## Abstract

High-performance nano-optical elements for application wavelengths in the ultraviolet spectral range often require feature sizes of only a few tens of nanometers where line edge roughness (LER) becomes a critical parameter for the optical performance. In this contribution, we explore the influence of LER on the optical performance of wire grid polarizers (WGP) in the far ultraviolet range. Therefore, we present a method, which uses the finite difference time domain method in combination with a comprehensive spatial frequency dependent LER model. The measured LER of 3.6 nm (standard deviation) reduces the WGP’s extinction ratio by a factor of 3.6 at a wavelength of 248 nm. We identify a critical range of the correlation length, which maximizes the detrimental effect of LER. The presented method and the results provide the basis for future fabrication technology optimization of WGPs and other optical meta-surfaces in the ultraviolet spectral region or at even shorter wavelengths.

© 2018 Optical Society of America under the terms of the OSA Open Access Publishing Agreement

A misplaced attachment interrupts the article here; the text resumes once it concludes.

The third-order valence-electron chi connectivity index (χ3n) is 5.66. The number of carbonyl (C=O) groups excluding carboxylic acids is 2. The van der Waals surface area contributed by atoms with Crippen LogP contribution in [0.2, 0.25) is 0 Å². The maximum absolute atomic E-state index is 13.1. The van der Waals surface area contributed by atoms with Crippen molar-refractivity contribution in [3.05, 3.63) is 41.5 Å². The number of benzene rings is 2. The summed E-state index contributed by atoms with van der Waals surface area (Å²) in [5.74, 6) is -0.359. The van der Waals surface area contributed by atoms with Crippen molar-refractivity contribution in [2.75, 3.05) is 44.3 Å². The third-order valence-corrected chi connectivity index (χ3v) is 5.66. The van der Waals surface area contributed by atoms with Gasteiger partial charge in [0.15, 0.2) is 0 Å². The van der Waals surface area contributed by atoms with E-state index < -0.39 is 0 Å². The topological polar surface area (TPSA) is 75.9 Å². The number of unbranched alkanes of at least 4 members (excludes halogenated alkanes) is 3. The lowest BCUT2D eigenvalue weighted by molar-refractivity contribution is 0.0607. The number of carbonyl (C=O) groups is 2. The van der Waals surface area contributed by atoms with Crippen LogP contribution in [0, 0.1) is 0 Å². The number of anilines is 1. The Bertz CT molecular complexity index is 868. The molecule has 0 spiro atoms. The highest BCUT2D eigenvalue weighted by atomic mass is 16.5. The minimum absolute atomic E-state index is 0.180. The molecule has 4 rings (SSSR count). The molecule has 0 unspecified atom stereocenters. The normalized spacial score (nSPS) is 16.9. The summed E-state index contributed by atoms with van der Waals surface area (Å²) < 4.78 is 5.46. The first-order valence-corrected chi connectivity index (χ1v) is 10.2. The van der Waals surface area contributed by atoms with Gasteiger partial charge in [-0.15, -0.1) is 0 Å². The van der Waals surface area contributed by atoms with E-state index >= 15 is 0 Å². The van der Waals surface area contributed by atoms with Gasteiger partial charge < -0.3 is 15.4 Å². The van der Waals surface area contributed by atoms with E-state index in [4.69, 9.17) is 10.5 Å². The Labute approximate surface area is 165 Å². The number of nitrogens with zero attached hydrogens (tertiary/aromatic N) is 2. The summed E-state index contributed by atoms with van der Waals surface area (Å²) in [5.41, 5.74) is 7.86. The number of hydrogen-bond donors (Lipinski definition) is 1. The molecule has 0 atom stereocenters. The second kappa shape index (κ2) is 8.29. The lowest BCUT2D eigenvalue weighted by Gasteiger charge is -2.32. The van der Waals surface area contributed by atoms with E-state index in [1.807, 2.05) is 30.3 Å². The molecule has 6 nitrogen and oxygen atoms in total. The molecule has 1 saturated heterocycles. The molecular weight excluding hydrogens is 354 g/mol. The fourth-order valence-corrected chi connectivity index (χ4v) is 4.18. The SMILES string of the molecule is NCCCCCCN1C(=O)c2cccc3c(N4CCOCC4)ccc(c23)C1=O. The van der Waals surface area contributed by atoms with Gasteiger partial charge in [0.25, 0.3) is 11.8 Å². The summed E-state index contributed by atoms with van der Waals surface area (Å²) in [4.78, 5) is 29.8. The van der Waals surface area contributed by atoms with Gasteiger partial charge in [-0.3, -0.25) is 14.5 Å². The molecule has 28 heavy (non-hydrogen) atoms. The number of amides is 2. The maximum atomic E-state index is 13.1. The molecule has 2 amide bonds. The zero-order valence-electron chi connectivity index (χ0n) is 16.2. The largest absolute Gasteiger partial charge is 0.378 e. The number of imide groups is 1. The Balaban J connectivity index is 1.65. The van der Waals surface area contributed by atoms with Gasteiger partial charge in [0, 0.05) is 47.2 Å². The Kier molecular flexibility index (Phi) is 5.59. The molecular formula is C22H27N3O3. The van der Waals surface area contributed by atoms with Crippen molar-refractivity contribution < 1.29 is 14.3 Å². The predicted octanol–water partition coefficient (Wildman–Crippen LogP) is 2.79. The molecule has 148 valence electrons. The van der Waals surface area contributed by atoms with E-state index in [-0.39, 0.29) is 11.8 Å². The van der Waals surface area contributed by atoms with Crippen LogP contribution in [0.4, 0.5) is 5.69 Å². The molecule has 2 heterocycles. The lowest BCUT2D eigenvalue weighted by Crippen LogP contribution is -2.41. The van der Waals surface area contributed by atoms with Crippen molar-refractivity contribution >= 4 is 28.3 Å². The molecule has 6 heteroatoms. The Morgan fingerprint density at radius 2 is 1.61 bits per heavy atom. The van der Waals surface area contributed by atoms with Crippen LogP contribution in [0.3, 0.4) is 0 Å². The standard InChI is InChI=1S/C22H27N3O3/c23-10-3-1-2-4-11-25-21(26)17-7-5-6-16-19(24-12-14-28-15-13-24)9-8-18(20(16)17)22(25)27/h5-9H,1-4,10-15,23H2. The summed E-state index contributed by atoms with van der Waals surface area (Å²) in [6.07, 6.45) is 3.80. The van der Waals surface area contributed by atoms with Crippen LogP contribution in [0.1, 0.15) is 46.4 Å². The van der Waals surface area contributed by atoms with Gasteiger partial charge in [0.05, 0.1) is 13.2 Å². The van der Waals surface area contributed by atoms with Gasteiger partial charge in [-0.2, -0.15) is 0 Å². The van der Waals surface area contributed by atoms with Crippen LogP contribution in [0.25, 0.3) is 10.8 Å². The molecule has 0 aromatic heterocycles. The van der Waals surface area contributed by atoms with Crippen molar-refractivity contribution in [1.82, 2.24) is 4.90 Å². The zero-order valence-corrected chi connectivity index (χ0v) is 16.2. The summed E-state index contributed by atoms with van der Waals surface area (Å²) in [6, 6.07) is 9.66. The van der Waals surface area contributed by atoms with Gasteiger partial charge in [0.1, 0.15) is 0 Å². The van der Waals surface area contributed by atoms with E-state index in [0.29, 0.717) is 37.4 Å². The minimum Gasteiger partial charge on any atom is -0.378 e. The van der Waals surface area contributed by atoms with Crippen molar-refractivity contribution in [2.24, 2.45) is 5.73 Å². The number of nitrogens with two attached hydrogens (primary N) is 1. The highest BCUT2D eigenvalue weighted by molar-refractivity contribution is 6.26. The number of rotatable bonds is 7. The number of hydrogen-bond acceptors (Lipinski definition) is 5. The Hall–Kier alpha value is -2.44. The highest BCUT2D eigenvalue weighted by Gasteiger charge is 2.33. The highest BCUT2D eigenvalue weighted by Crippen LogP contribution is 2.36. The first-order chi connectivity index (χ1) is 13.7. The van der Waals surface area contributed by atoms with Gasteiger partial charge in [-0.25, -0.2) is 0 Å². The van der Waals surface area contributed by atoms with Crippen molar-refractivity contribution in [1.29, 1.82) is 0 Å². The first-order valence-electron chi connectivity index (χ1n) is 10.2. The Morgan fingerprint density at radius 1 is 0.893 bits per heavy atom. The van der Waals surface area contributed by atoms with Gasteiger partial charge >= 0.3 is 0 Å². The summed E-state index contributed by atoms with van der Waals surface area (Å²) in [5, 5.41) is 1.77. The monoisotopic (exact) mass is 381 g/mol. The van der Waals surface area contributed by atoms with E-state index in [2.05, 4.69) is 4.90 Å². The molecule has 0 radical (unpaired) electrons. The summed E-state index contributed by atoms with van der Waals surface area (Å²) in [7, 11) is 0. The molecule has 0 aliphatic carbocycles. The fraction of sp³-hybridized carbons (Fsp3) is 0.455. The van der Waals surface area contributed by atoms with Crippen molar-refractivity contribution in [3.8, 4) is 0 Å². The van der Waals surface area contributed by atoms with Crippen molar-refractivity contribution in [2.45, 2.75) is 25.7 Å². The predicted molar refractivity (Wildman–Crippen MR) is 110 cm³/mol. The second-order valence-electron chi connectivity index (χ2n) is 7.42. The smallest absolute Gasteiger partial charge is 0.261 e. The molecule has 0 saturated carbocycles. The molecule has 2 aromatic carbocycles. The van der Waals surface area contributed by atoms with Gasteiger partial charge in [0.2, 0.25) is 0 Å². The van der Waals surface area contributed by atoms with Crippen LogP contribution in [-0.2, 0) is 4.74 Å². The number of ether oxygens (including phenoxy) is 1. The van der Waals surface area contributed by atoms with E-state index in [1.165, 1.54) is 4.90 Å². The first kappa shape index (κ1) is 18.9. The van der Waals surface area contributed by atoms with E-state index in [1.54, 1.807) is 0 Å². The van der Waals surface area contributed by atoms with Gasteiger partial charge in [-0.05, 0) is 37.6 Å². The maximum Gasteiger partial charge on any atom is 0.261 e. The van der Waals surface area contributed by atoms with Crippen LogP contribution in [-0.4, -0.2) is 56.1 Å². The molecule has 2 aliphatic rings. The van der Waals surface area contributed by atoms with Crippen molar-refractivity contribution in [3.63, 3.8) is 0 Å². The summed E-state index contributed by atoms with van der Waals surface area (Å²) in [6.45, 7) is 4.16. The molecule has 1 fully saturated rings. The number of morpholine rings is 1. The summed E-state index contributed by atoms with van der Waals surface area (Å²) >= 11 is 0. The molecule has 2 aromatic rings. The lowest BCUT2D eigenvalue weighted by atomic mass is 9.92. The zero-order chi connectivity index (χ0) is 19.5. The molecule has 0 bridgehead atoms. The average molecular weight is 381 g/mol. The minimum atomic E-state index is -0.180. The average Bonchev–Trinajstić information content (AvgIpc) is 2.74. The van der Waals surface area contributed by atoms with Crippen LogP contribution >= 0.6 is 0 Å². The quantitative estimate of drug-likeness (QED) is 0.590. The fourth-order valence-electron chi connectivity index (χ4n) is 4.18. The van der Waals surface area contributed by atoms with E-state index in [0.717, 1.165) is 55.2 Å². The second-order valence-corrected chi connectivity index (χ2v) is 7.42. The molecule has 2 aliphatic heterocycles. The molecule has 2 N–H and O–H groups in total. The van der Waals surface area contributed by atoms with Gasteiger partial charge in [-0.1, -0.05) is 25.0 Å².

## 1. Introduction

Wire grid polarizers (WGP) are diattenuating gratings with a period well below the wavelength of the incident light [1,2]. The polarization component parallel to the ridges (TE-transversal electric) is strongly attenuated, whereas the polarization component orthogonal to the ridges (TM-transversal magnetic) is mostly transmitted. Compared to other polarizer concepts, such as polarizing prisms, these nano-optical elements provide advantages such as large free apertures, large acceptance angles and high integrability [2,3]. In the past decades, lots of effort was undertaken to extend the application range of WGPs from the terahertz [4–6], mid-infrared [7], infrared [8] and visible [9–12] wavelength region to the deep ultraviolet range [13–22]. On the one hand, this development is driven by the persistent trend to reduce the operating wavelengths for enhanced resolution in optical lithography [23–25] or microscopy [26]. On the other hand, the ultraviolet spectral range is the setting for many fundamental processes in atomic dynamics [27]. Therefore, it plays a major role in optical analytics, e.g. in Raman spectroscopy [28,29] and Raman scattering imaging [30] as well as in bio sensing [31].